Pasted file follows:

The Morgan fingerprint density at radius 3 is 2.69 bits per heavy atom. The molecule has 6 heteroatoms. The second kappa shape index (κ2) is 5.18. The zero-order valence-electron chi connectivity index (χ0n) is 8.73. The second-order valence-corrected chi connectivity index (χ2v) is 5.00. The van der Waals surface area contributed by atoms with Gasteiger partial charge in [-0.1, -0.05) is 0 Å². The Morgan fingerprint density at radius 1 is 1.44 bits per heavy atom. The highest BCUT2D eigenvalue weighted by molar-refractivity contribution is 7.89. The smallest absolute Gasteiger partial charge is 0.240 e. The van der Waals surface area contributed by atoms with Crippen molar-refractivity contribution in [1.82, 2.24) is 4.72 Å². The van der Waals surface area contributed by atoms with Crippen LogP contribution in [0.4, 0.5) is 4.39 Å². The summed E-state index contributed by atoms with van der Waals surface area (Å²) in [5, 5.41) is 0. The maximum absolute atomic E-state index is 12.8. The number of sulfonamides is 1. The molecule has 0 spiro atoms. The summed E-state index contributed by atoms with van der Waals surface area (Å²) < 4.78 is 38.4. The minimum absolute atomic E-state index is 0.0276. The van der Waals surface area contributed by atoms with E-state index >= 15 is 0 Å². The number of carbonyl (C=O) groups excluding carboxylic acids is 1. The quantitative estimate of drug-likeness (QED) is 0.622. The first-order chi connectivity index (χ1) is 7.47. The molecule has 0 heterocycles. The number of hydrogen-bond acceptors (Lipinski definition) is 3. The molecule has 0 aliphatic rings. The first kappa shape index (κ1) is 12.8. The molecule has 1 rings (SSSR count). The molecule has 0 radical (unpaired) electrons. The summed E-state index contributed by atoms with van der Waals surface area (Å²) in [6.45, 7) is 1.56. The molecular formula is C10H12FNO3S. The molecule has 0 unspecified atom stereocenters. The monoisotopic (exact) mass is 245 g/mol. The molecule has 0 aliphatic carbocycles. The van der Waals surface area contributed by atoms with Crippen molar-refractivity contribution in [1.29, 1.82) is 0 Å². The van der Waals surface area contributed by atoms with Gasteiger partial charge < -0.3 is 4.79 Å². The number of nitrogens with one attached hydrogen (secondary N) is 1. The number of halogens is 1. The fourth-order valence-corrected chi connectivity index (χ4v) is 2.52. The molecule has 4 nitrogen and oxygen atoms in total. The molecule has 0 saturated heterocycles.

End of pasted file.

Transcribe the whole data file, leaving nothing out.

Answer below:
The Morgan fingerprint density at radius 3 is 2.69 bits per heavy atom. The molecule has 6 heteroatoms. The second kappa shape index (κ2) is 5.18. The zero-order valence-electron chi connectivity index (χ0n) is 8.73. The second-order valence-corrected chi connectivity index (χ2v) is 5.00. The van der Waals surface area contributed by atoms with Gasteiger partial charge in [-0.1, -0.05) is 0 Å². The Morgan fingerprint density at radius 1 is 1.44 bits per heavy atom. The highest BCUT2D eigenvalue weighted by molar-refractivity contribution is 7.89. The smallest absolute Gasteiger partial charge is 0.240 e. The van der Waals surface area contributed by atoms with Crippen molar-refractivity contribution in [1.82, 2.24) is 4.72 Å². The van der Waals surface area contributed by atoms with Crippen LogP contribution in [0.4, 0.5) is 4.39 Å². The summed E-state index contributed by atoms with van der Waals surface area (Å²) in [5, 5.41) is 0. The maximum absolute atomic E-state index is 12.8. The number of sulfonamides is 1. The molecule has 0 spiro atoms. The summed E-state index contributed by atoms with van der Waals surface area (Å²) < 4.78 is 38.4. The minimum absolute atomic E-state index is 0.0276. The van der Waals surface area contributed by atoms with E-state index >= 15 is 0 Å². The number of carbonyl (C=O) groups excluding carboxylic acids is 1. The quantitative estimate of drug-likeness (QED) is 0.622. The first-order chi connectivity index (χ1) is 7.47. The molecule has 0 heterocycles. The number of hydrogen-bond acceptors (Lipinski definition) is 3. The molecule has 0 aliphatic rings. The first kappa shape index (κ1) is 12.8. The molecule has 1 rings (SSSR count). The molecule has 0 radical (unpaired) electrons. The summed E-state index contributed by atoms with van der Waals surface area (Å²) in [6.45, 7) is 1.56. The molecular formula is C10H12FNO3S. The molecule has 0 unspecified atom stereocenters. The monoisotopic (exact) mass is 245 g/mol. The molecule has 0 aliphatic carbocycles. The van der Waals surface area contributed by atoms with Crippen molar-refractivity contribution in [1.29, 1.82) is 0 Å². The van der Waals surface area contributed by atoms with Gasteiger partial charge < -0.3 is 4.79 Å². The number of nitrogens with one attached hydrogen (secondary N) is 1. The number of halogens is 1. The fourth-order valence-corrected chi connectivity index (χ4v) is 2.52. The molecule has 4 nitrogen and oxygen atoms in total. The molecule has 0 saturated heterocycles.